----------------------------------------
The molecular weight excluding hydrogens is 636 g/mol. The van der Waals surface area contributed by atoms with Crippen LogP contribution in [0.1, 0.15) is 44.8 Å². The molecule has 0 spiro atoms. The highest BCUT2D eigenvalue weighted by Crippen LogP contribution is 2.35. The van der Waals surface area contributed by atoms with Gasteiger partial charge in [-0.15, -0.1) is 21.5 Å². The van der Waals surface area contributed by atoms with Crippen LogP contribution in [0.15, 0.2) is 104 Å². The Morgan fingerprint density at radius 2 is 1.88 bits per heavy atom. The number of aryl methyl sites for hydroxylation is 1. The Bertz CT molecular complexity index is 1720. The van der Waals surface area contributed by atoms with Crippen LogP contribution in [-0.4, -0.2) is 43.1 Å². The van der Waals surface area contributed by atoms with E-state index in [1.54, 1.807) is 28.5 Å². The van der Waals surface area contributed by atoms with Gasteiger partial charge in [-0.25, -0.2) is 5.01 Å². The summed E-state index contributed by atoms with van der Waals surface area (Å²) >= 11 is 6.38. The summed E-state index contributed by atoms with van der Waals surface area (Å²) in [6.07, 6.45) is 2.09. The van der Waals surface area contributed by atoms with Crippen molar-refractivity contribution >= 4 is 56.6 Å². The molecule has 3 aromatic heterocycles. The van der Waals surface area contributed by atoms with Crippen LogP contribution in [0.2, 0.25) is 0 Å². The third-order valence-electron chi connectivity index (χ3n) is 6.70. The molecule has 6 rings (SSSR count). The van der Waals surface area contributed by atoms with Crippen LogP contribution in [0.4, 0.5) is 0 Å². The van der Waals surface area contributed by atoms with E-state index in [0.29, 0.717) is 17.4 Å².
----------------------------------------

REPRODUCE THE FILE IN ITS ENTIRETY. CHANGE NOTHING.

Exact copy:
The molecular weight excluding hydrogens is 636 g/mol. The van der Waals surface area contributed by atoms with Crippen LogP contribution in [0.1, 0.15) is 44.8 Å². The molecule has 0 spiro atoms. The highest BCUT2D eigenvalue weighted by Crippen LogP contribution is 2.35. The van der Waals surface area contributed by atoms with Gasteiger partial charge in [-0.15, -0.1) is 21.5 Å². The van der Waals surface area contributed by atoms with Crippen LogP contribution in [0.15, 0.2) is 104 Å². The Morgan fingerprint density at radius 2 is 1.88 bits per heavy atom. The number of aryl methyl sites for hydroxylation is 1. The Bertz CT molecular complexity index is 1720. The van der Waals surface area contributed by atoms with Crippen LogP contribution in [-0.4, -0.2) is 43.1 Å². The van der Waals surface area contributed by atoms with E-state index in [1.54, 1.807) is 28.5 Å². The van der Waals surface area contributed by atoms with Gasteiger partial charge in [-0.25, -0.2) is 5.01 Å². The summed E-state index contributed by atoms with van der Waals surface area (Å²) >= 11 is 6.38. The summed E-state index contributed by atoms with van der Waals surface area (Å²) in [6.07, 6.45) is 2.09. The van der Waals surface area contributed by atoms with Crippen molar-refractivity contribution >= 4 is 56.6 Å². The molecule has 3 aromatic heterocycles. The van der Waals surface area contributed by atoms with Crippen LogP contribution in [0.2, 0.25) is 0 Å². The third-order valence-electron chi connectivity index (χ3n) is 6.70. The molecule has 6 rings (SSSR count). The van der Waals surface area contributed by atoms with Crippen LogP contribution in [0.4, 0.5) is 0 Å². The van der Waals surface area contributed by atoms with E-state index in [0.29, 0.717) is 17.4 Å².